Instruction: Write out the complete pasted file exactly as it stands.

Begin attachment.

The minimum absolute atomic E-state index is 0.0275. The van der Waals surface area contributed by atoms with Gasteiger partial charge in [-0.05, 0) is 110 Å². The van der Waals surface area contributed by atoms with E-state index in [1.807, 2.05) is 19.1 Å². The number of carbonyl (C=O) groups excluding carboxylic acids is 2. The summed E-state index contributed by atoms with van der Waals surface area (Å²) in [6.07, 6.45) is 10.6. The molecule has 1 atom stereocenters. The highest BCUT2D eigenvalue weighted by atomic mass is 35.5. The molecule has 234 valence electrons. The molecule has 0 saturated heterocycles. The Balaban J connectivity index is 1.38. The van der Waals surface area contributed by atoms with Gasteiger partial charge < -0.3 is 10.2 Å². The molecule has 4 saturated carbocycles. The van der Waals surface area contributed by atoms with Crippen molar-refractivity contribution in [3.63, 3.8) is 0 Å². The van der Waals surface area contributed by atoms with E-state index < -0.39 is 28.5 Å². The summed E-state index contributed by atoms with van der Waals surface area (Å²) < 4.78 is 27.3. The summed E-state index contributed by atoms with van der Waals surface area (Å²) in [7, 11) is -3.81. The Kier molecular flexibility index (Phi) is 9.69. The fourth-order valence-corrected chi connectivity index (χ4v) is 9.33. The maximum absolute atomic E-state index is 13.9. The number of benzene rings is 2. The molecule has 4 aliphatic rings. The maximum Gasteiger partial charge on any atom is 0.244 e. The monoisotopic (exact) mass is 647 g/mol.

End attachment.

The minimum absolute atomic E-state index is 0.0275. The van der Waals surface area contributed by atoms with Gasteiger partial charge in [-0.05, 0) is 110 Å². The van der Waals surface area contributed by atoms with E-state index in [1.807, 2.05) is 19.1 Å². The number of carbonyl (C=O) groups excluding carboxylic acids is 2. The summed E-state index contributed by atoms with van der Waals surface area (Å²) in [6.07, 6.45) is 10.6. The molecule has 1 atom stereocenters. The highest BCUT2D eigenvalue weighted by atomic mass is 35.5. The molecule has 234 valence electrons. The molecule has 0 saturated heterocycles. The Balaban J connectivity index is 1.38. The van der Waals surface area contributed by atoms with Gasteiger partial charge < -0.3 is 10.2 Å². The molecule has 4 saturated carbocycles. The van der Waals surface area contributed by atoms with Crippen molar-refractivity contribution in [3.63, 3.8) is 0 Å². The van der Waals surface area contributed by atoms with E-state index < -0.39 is 28.5 Å². The summed E-state index contributed by atoms with van der Waals surface area (Å²) < 4.78 is 27.3. The summed E-state index contributed by atoms with van der Waals surface area (Å²) in [7, 11) is -3.81. The Kier molecular flexibility index (Phi) is 9.69. The fourth-order valence-corrected chi connectivity index (χ4v) is 9.33. The maximum absolute atomic E-state index is 13.9. The number of benzene rings is 2. The molecule has 4 aliphatic rings. The maximum Gasteiger partial charge on any atom is 0.244 e. The monoisotopic (exact) mass is 647 g/mol.